ENGL 3078 Literature in English, 1945-Present

ENGL 3078: Literature in English 1945 to Present 581


Christopher Haynes

Email:  christopher.haynes@colorado.edu

Course Description

Contemporary literature is a wild and wooly animal. Novels and comic books, poems and electronic texts, all have developed as legitimate means for expressing literary art in the modern world. In fact, the shifts in format, access, and interface across these narratives have important things to say about the way we understand and interact with the stories they tell. Open yourself to new conceptions of what literature is and can be, to new experiences with how you engage these various forms of literary expression. Seize your opportunity to choose your own adventures in literature! To help you, this course will present a broad range of the forms literary art takes in our era. In spreading a wide net, my hope is that you will cultivate an appreciation for the vibrant and diverse corpus of contemporary literature. Additionally, I hope that you find a format you enjoy and through it a healthy relationship with the act of reading. We will also be continuously developing three important skills: close reading, critical thinking, and analytical writing. Improving your abilities in these three categories not only strengthens your talents as literary readers but also as generally literate citizens. Just about any task you are asked to perform in your collegiate and professional lives will involve at least two out of those three skills. Thus, the most broadly defined objective of the course is to inspire and foster your respect for literary culture while helping you apply that respect to all aspects of your present and future lives.


  1. participants will be able to identify and navigate various forms in which modern literature is produced and distributed, including both physical and digital media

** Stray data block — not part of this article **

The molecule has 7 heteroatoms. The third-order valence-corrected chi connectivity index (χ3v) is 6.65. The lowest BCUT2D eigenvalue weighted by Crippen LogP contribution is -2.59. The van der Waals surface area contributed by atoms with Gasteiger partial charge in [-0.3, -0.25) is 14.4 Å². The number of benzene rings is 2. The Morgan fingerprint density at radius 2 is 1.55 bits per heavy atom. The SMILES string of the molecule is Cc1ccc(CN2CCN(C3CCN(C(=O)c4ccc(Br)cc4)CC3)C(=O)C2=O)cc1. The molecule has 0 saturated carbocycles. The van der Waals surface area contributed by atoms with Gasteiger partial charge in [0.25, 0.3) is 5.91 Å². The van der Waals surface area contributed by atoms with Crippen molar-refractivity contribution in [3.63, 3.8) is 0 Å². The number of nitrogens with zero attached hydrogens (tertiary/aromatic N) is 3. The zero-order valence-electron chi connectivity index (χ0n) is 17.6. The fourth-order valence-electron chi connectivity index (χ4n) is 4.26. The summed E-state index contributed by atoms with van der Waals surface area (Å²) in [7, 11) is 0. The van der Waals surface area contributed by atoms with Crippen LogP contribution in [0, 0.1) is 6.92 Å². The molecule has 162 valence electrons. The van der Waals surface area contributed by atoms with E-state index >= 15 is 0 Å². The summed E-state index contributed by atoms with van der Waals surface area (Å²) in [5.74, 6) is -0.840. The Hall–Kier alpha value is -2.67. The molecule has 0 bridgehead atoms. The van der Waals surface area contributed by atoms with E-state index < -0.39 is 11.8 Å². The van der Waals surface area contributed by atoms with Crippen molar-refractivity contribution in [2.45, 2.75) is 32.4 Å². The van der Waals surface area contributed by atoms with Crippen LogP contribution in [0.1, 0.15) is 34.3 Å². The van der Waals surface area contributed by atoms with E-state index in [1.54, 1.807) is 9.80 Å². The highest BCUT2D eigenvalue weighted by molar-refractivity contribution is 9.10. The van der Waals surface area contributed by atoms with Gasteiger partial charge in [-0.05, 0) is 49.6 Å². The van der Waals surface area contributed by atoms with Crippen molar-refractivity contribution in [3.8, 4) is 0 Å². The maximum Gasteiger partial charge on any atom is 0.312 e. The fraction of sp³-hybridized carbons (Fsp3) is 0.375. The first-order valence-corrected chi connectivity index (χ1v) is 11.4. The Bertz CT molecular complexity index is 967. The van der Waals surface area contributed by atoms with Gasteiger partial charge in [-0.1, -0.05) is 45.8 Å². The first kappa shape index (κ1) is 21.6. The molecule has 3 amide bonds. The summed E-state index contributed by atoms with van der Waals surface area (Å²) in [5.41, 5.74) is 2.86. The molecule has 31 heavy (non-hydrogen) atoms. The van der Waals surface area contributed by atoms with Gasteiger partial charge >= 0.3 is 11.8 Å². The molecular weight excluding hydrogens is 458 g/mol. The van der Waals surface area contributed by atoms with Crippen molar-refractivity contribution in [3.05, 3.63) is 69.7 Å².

2. participants will be able to confidently employ collaborative technologies (Google Docs, Twitter) in their professional and personal lives
  3. participants will be able to identify salient details in literary texts and their historical and cultural contexts, synthesize meaningful relationships between those details, and make interpretive claims about those relationships
  4. participants will be able to express themselves maturely and professionally across a number of media and different formats, including Twitter, online discussion forums, collaborative Google docs, and analytical prose

Required Readings

  1. Alison Bechdel – Fun Home (ISBN: 9780618871711)
  2. Eleanor Davis – How To Be Happy (ISBN: 9781606997406)
  3. Kelly Sue DeConnick and Valentine DeLandro – Bitch Planet Vol. 1: Extraordinary Machine (ISBN: 9781632153661)
  4. Toni Morrison – Beloved (ISBN: 9781400033416)
  5. Octavia E. Butler – Kindred (ISBN: 9780807083697)
  6. Margaret Atwood – Oryx and Crake (ISBN: 9780385721677)
  7. Sylvia Plath – Ariel (provided in PDF)
  8. Gwendolyn Brooks – Selections from Blacks (provided in PDF)
  9. Flannery O’Connor – Selected Stories (provided in PDF):
  10. “A Good Man is Hard to Find”
  11. “View from the Woods”
  12. “Everything that Rises Must Converge” 

Assignment Categories / Grade Breakdown:

  1. Module I: Twitter Close Reading and Engagement 30% (30 pts)
  2. Module II: Collaborative Reading 30% (30 pts)
  3. Module III: 1-on-1 Essay Project 30% (30 pts)
  4. Assignment Bundle: 10% (10 pts)
  5. Opening Survey
  6. Instructor Video Chat
  7. Midterm Survey
  8. Closing Survey
  9. Reflection Threads 1, 2, 3

Now that you’ve selected your favorite Continuing Education courses, email or print the information, including class number, to more easily search Buff Portal and enroll. Still have questions? Contact an advisor.


Monday – Friday
8:00am to 5:00pm


We are located at the corner of University Avenue and 15th Street in a white brick building.


1505 University Avenue
University of Colorado Boulder
178 UCB
Boulder, Colorado